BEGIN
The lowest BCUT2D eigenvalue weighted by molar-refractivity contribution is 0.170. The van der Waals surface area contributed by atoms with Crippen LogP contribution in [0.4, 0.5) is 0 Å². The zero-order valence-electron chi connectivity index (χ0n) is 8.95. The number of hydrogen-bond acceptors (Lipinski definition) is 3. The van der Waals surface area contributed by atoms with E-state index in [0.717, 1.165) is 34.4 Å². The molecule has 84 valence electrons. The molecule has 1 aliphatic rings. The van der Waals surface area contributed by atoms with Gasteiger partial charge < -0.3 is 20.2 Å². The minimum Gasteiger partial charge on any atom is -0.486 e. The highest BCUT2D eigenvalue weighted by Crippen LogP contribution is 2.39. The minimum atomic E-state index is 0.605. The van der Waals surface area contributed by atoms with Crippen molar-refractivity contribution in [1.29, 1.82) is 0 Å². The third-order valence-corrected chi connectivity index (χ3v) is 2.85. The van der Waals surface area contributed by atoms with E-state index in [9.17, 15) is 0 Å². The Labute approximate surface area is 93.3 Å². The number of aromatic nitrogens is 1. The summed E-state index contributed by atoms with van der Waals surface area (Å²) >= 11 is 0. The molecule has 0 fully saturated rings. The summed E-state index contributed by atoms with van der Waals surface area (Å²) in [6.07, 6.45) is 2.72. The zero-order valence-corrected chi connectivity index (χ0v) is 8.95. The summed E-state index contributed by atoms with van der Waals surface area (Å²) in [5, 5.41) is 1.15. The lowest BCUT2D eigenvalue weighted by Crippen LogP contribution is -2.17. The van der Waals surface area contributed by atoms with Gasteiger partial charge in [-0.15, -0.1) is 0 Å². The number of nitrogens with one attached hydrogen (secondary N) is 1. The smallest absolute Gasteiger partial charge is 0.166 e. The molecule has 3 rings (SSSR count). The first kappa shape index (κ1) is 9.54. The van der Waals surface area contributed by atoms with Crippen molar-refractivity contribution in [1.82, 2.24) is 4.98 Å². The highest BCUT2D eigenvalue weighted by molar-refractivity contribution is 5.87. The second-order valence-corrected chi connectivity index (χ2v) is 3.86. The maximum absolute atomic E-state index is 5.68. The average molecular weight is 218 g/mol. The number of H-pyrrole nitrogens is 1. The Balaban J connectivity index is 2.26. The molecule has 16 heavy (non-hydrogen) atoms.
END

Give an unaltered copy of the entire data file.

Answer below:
The lowest BCUT2D eigenvalue weighted by molar-refractivity contribution is 0.170. The van der Waals surface area contributed by atoms with Crippen LogP contribution in [0.4, 0.5) is 0 Å². The zero-order valence-electron chi connectivity index (χ0n) is 8.95. The number of hydrogen-bond acceptors (Lipinski definition) is 3. The van der Waals surface area contributed by atoms with E-state index in [0.717, 1.165) is 34.4 Å². The molecule has 84 valence electrons. The molecule has 1 aliphatic rings. The van der Waals surface area contributed by atoms with Gasteiger partial charge < -0.3 is 20.2 Å². The minimum Gasteiger partial charge on any atom is -0.486 e. The highest BCUT2D eigenvalue weighted by Crippen LogP contribution is 2.39. The minimum atomic E-state index is 0.605. The van der Waals surface area contributed by atoms with Crippen molar-refractivity contribution in [1.29, 1.82) is 0 Å². The third-order valence-corrected chi connectivity index (χ3v) is 2.85. The van der Waals surface area contributed by atoms with E-state index in [9.17, 15) is 0 Å². The Labute approximate surface area is 93.3 Å². The number of aromatic nitrogens is 1. The summed E-state index contributed by atoms with van der Waals surface area (Å²) >= 11 is 0. The molecule has 0 fully saturated rings. The summed E-state index contributed by atoms with van der Waals surface area (Å²) in [6.07, 6.45) is 2.72. The zero-order valence-corrected chi connectivity index (χ0v) is 8.95. The summed E-state index contributed by atoms with van der Waals surface area (Å²) in [5, 5.41) is 1.15. The lowest BCUT2D eigenvalue weighted by Crippen LogP contribution is -2.17. The van der Waals surface area contributed by atoms with Gasteiger partial charge in [-0.15, -0.1) is 0 Å². The number of nitrogens with one attached hydrogen (secondary N) is 1. The smallest absolute Gasteiger partial charge is 0.166 e. The molecule has 3 rings (SSSR count). The first kappa shape index (κ1) is 9.54. The van der Waals surface area contributed by atoms with Crippen molar-refractivity contribution in [1.82, 2.24) is 4.98 Å². The highest BCUT2D eigenvalue weighted by molar-refractivity contribution is 5.87. The second-order valence-corrected chi connectivity index (χ2v) is 3.86. The maximum absolute atomic E-state index is 5.68. The average molecular weight is 218 g/mol. The number of H-pyrrole nitrogens is 1. The Balaban J connectivity index is 2.26. The molecule has 16 heavy (non-hydrogen) atoms.